Preparing his team for last Saturday's game with Alabama was just another ho-hum week for Notre Dame Coach Dan Devine. Which is to say, it was miserable. But then he has grown accustomed to misery. During his six years as Irish coach, Devine has endured countless rumors that he would be fired if he didn't win on a given Saturday; he always won on a given Saturday. O.K., so he'd be fired if he didn't have a good season; he always had a good season. Nevertheless, before this one began, Devine himself let it be known that he would be leaving at the end of 1980, win, lose or lynched.
But even by Devine's standards, last week was the pits. He was trying to rally his depressed team, which had lost 3-3 the week before to lowly Georgia Tech, after seven straight wins. Now there are purists who would say 3-3 isn't a loss. Not Notre Dame Defensive End Scott Zettek. As he succinctly put it, "If you don't win, you lose." This debacle cost Notre Dame its No. 1 ranking—after only one week at the top—and the team was dropped to No. 6 in the AP poll. The 3-3 tie created another problem for Devine; how to get freshman Quarterback Blair Kiel propped back up emotionally after the confidence-shattering treatment he was accorded by Tech.
Moreover, the disheartened Irish were about to go on the road for the fourth week in a row, this time into Bear Bryant's den in Birmingham, and there were the injuries, of course. And finally, there was yet another upsetting rumor, this one published as fact in the Chicago Tribune, which said Devine would return as coach next year and that this would be announced after the Alabama game. There was no announcement.
For all that, it was a sanguine Devine who methodically prepared his team for the big game with Alabama. At home last Thursday night, he was musing about his squad. "I've yelled at some of these guys so much that I don't know why they even listen to me, much less do what I tell them," he said. "But they're great kids. Aw, what the heck. I'm not much good as a coach, but I'm great at cooking steaks."
Sure enough. Standing out back of his South Bend home wearing his Notre Dame Fighting Irish jacket, he hovered over the steaks on the charcoal grill like a mother hen. He fretted about the coals—too cool, oops, too hot. Devine frets about everything. But he did ultimately prove that if he gives up football, he can always make it as a chef.
Two days later at Legion Field, he proved he also knows a bit about coaching. Notre Dame was gloriously prepared for Alabama, a team that had been No. 1 itself for seven weeks. Despite a 6-3 loss to Mississippi State, it was still very much a challenger in the confusing chase for the national title. Said Ben Cook, editor of the SEC Sports Journal, "After two national championships in a row, Alabama fans now feel it's their birthright."
So what did Devine's Irish up and do? They stemmed the Tide by a score of 7-0 right there in Bear's turf, leaving Bryant 0-4 against Notre Dame lifetime. Three months ago the Irish had looked like a team that would go 7-4 and then play in a bowl that would leave their New Year's Day calendar clear. They were up against the ninth toughest set of opponents in the country. Alabama had the 62nd toughest on its schedule, but how do you factor in an aroused Notre Dame? As Zettek was saying before the game, "I feel sorry for the team that's on the field when we put it all together." At which time, 'Bama showed up.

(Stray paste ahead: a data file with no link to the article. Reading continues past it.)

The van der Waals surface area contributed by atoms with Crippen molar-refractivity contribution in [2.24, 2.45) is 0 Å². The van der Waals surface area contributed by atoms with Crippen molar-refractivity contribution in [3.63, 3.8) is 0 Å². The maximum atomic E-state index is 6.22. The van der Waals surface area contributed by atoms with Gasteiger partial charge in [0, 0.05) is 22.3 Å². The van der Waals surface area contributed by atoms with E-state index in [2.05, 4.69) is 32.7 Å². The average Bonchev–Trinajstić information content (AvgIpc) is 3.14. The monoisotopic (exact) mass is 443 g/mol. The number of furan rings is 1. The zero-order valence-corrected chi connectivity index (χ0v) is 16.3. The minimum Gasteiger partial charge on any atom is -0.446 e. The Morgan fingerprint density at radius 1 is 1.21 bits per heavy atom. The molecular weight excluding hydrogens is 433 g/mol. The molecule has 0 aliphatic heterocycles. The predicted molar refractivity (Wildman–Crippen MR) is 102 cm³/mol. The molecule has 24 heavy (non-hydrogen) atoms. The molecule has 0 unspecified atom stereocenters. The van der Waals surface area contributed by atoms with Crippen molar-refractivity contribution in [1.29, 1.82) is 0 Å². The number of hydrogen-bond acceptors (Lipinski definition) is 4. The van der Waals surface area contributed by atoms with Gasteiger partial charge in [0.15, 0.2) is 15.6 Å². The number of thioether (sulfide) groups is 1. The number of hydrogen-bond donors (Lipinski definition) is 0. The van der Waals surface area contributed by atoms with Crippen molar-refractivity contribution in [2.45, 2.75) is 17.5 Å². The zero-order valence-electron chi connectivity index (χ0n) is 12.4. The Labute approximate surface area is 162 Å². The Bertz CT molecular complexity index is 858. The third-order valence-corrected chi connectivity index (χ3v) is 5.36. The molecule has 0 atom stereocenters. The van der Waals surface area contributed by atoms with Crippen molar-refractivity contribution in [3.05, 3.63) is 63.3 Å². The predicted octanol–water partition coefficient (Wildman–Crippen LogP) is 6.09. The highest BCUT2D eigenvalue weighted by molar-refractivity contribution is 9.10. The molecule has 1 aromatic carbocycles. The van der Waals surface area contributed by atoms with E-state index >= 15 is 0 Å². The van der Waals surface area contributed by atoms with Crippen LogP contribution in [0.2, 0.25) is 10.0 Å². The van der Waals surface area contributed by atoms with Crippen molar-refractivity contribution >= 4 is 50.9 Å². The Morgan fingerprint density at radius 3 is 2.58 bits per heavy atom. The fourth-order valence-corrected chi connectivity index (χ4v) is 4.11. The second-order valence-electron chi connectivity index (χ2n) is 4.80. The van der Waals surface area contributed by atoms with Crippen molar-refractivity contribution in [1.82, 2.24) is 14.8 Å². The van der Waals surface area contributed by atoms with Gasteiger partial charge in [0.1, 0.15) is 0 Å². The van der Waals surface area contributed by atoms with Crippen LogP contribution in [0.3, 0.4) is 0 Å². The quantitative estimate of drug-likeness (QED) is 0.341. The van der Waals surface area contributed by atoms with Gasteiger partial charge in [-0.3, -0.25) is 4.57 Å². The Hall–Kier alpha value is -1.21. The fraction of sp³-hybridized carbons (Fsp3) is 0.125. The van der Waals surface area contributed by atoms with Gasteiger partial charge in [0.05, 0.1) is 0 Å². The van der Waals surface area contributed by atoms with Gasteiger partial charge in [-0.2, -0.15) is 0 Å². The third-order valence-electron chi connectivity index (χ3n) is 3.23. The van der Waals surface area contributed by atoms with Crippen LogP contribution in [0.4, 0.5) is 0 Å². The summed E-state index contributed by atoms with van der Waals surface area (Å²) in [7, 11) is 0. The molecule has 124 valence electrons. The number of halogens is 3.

It was only the second time Bryant had seen one of his teams get shut out at home in his 23 years at Alabama. Two of his earlier losses to Notre Dame cost him national titles. The first time was in the 1973 Sugar Bowl, when Alabama was ranked No. 1, Notre Dame No. 3, and both were unbeaten. The Irish scored a dramatic 24-23 victory, featuring a desperation end-zone pass by Tom Clements. The next year unbeaten Alabama, No. 2-ranked and with designs on No. 1, played twice-whipped Notre Dame in the Orange Bowl. This time the Irish won 13-11, thanks to an interception late in the game when Alabama might have kicked a field goal to win.
Asked how he felt after Saturday's defeat, Bryant said, "Well, I went out there and wasted my afternoon." But the game wasn't a waste for the fans. It was a hard-knocking, tense struggle before 78,873 spectators and a national TV audience. When it was over, the Irish had an invitation to the Sugar Bowl, where they will play Georgia in what could be a battle for the national championship. In defeat, Alabama agreed to go to the Cotton Bowl and play Baylor for the money. Asked if Notre Dame could perform any better than it did Saturday, Devine said softly, "I don't think so."
As it developed, the outcome was decided in a wild flurry that started with 9:37 to play in the second quarter, when 'Bama had the ball with a third-and-four on its own 12. Quarterback Don Jacobs attempted to hand off to his fullback, Billy Jackson, but the ball hit Jackson's hip, hit the ground, and Irish Defensive End John Hankerd jumped on it. "I didn't hit anybody but I'll take credit for the fumble," he said. "Some Alabama guy grabbed it, too, but I had it more than he did."